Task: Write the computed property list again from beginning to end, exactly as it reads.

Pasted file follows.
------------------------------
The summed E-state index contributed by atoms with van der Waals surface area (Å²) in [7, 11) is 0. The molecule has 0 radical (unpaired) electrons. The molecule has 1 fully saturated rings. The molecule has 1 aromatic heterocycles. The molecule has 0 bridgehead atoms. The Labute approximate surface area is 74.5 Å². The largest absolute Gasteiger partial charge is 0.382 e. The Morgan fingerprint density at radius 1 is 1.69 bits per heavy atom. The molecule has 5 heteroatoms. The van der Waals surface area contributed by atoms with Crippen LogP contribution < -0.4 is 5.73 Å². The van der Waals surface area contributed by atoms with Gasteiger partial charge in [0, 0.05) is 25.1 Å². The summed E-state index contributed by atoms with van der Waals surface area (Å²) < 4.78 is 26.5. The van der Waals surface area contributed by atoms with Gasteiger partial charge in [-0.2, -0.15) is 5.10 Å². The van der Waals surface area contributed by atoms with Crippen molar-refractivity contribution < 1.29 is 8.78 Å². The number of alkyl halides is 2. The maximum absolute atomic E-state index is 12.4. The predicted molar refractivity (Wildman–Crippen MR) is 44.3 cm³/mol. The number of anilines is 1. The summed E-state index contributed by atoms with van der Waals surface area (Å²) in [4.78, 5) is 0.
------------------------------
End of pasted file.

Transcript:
The summed E-state index contributed by atoms with van der Waals surface area (Å²) in [7, 11) is 0. The molecule has 0 radical (unpaired) electrons. The molecule has 1 fully saturated rings. The molecule has 1 aromatic heterocycles. The molecule has 0 bridgehead atoms. The Labute approximate surface area is 74.5 Å². The largest absolute Gasteiger partial charge is 0.382 e. The Morgan fingerprint density at radius 1 is 1.69 bits per heavy atom. The molecule has 5 heteroatoms. The van der Waals surface area contributed by atoms with Crippen LogP contribution < -0.4 is 5.73 Å². The van der Waals surface area contributed by atoms with Gasteiger partial charge in [0, 0.05) is 25.1 Å². The summed E-state index contributed by atoms with van der Waals surface area (Å²) < 4.78 is 26.5. The van der Waals surface area contributed by atoms with Gasteiger partial charge in [-0.2, -0.15) is 5.10 Å². The van der Waals surface area contributed by atoms with Crippen molar-refractivity contribution < 1.29 is 8.78 Å². The number of alkyl halides is 2. The maximum absolute atomic E-state index is 12.4. The predicted molar refractivity (Wildman–Crippen MR) is 44.3 cm³/mol. The number of anilines is 1. The summed E-state index contributed by atoms with van der Waals surface area (Å²) in [4.78, 5) is 0.